10 techniques for improving your proofreading

Having another set of eyes comb your text for errors and ambiguities is ideal, but if you must check your own writing, here are tested tactics for ferreting out typos and other gaffes.

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How about changing the oil in your own car, or baking every family member’s birthday cake from scratch?

You probably don’t do many, if any, of those things—and you shouldn’t proofread your own writing, either.

Proofreading is a specialized job requiring someone with talent and training. I’m not a natural proofreader myself, but I know how to hire excellent ones. They should cost about $40 per hour.

If I must proofread, I do it using the following tricks. You can use them, too:

1. Let time pass after you finish writing/editing and before you start proofreading. We all make unconscious mistakes, and they are hard to spot because our brains “fill in” the correct word. You may have meant to write trickier, but somehow it came out as tricker. The trouble is, if you’re familiar with the story, your eye will glide right past the error. If you take a break, however, you’re far more likely to catch the mistake.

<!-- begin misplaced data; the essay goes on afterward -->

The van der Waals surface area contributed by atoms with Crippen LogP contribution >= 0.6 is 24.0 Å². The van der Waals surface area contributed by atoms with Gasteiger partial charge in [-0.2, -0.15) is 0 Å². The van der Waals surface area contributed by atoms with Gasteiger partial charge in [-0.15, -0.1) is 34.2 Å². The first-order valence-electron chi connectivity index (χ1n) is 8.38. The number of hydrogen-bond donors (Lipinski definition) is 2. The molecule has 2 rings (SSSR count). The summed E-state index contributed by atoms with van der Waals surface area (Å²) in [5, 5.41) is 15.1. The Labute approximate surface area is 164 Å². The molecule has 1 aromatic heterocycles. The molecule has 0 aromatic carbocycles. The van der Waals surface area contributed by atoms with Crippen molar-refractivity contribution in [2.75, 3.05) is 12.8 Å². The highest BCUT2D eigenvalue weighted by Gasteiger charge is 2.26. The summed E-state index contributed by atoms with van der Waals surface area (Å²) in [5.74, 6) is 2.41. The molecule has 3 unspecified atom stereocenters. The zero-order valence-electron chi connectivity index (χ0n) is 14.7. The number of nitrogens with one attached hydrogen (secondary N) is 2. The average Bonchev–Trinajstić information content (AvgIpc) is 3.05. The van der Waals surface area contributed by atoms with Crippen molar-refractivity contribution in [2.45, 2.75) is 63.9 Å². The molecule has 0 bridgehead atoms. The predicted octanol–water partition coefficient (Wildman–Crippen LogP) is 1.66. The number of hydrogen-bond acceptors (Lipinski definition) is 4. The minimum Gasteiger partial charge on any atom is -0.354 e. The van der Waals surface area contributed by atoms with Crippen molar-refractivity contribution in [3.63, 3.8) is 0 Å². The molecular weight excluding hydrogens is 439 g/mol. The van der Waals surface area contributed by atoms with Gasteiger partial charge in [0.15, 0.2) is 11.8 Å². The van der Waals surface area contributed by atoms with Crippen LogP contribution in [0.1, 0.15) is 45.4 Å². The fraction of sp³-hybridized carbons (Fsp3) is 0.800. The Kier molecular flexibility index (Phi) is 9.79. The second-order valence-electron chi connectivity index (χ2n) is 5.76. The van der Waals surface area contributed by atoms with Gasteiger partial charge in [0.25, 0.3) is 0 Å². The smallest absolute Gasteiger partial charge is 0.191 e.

2. Print out your text, and proofread on paper. In part because using a computer shines light into our eyes, we all read material on screen much more quickly and less carefully than we do in print. When possible, print out your work before proofing it.

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